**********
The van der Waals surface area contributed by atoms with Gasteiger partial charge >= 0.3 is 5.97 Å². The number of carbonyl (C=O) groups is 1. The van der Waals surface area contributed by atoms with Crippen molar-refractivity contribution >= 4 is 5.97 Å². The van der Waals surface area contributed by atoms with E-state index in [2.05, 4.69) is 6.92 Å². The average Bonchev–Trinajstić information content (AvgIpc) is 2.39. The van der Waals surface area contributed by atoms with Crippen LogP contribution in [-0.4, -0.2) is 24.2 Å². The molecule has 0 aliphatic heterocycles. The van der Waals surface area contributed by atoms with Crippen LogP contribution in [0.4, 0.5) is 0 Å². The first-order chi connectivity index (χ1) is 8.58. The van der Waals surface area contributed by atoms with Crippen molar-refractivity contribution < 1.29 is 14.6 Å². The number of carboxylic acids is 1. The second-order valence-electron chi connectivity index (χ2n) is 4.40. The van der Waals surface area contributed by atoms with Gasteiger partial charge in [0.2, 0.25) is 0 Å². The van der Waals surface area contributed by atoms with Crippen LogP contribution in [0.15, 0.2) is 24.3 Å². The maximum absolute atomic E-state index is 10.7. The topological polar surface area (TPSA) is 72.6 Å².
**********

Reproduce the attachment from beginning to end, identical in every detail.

The van der Waals surface area contributed by atoms with Gasteiger partial charge >= 0.3 is 5.97 Å². The number of carbonyl (C=O) groups is 1. The van der Waals surface area contributed by atoms with Crippen molar-refractivity contribution >= 4 is 5.97 Å². The van der Waals surface area contributed by atoms with E-state index in [2.05, 4.69) is 6.92 Å². The average Bonchev–Trinajstić information content (AvgIpc) is 2.39. The van der Waals surface area contributed by atoms with Crippen LogP contribution in [-0.4, -0.2) is 24.2 Å². The molecule has 0 aliphatic heterocycles. The van der Waals surface area contributed by atoms with Crippen LogP contribution in [0.4, 0.5) is 0 Å². The first-order chi connectivity index (χ1) is 8.58. The van der Waals surface area contributed by atoms with Crippen molar-refractivity contribution < 1.29 is 14.6 Å². The number of carboxylic acids is 1. The second-order valence-electron chi connectivity index (χ2n) is 4.40. The van der Waals surface area contributed by atoms with Gasteiger partial charge in [0.2, 0.25) is 0 Å². The van der Waals surface area contributed by atoms with Crippen LogP contribution in [0.15, 0.2) is 24.3 Å². The maximum absolute atomic E-state index is 10.7. The topological polar surface area (TPSA) is 72.6 Å².